The SteelDrivers, playing a 50-minute set on the opening night of the Americana Music Association conference showcases, is a different kind of band because of the lead singing of Chris Stapleton. He is better known as a songwriter, but his vocals help really give the band an identifiable sound. Stapleton owns a bluesy, full voice that owns the songs time and again right from the get go with Angel Tonight or later with his very throaty vocals on Midnight Train to Memphis.
It doesn't hurt that he also has a lot of help from folks like Tammy Rogers on violin, Mike Henderson on mandolin, Richard Bailey on banjo and Mike Fleming on upright bass. Each is a veteran and adds a lot to the driving, bluesy-based bluegrass sound that is The SteelDrivers. Rogers and Fleming also aided on backing harmonies, giving a different feel to the set from time to time.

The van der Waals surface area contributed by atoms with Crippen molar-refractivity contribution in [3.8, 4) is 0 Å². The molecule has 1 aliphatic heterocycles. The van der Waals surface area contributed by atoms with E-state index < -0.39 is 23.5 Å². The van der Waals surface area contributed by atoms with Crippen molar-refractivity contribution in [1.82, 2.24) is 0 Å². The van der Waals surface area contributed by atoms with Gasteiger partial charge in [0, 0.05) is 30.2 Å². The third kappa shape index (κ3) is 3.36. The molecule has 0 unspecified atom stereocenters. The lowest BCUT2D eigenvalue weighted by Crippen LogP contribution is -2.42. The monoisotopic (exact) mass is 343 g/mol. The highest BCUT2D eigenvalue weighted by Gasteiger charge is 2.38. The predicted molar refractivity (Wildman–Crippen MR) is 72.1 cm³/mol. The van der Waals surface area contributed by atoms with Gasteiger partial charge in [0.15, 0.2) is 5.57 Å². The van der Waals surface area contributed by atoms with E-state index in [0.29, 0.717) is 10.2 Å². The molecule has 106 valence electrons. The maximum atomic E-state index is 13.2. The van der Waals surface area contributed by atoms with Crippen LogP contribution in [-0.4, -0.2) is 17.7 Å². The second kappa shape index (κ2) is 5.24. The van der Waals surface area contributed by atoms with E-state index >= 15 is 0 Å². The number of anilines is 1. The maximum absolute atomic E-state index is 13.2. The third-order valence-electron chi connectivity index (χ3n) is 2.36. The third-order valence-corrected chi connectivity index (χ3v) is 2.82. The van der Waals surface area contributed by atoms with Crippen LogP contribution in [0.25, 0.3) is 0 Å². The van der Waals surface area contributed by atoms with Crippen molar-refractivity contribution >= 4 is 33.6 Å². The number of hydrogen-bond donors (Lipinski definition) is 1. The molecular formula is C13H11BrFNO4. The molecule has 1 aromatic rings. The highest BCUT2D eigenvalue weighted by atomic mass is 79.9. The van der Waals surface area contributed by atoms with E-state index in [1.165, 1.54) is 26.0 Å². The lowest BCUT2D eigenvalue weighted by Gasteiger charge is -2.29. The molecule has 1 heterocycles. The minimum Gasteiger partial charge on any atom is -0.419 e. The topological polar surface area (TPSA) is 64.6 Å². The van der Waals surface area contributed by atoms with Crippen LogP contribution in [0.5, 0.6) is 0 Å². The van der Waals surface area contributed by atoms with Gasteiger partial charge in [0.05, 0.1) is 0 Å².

The SteelDrivers ended with Blue Side of the Mountain, containing the same energy and drive they had in the beginning with Henderson on slide. The hour was late, but when a band makes music this good, time stands still.
Randy Kohrs showcased his talents before The SteelDrivers with a set that mixed country and bluegrass. Kohrs is an ace Dobro player, not quite as expansive a sound as Jerry Douglas, but he certainly can hold his own. His singing is also powerful and very twangy as evidenced on the lead-off Miles of Heartache andLittle By Little. Kohrs later changed it up to very good effect on Kate Campbell's Shallow Grave.
However, the sound was a bit loud for the setting because in this case, less would have been more in what was otherwise a good set.
Dailey & Vincent, the bluegrass group that has had a great year with 10 International Bluegrass Music Association nominations, sounded really good in the two songs heard. Their vocals are tight, and the playing is superb. It left one wanting to see a lot more of Dailey & Vincent.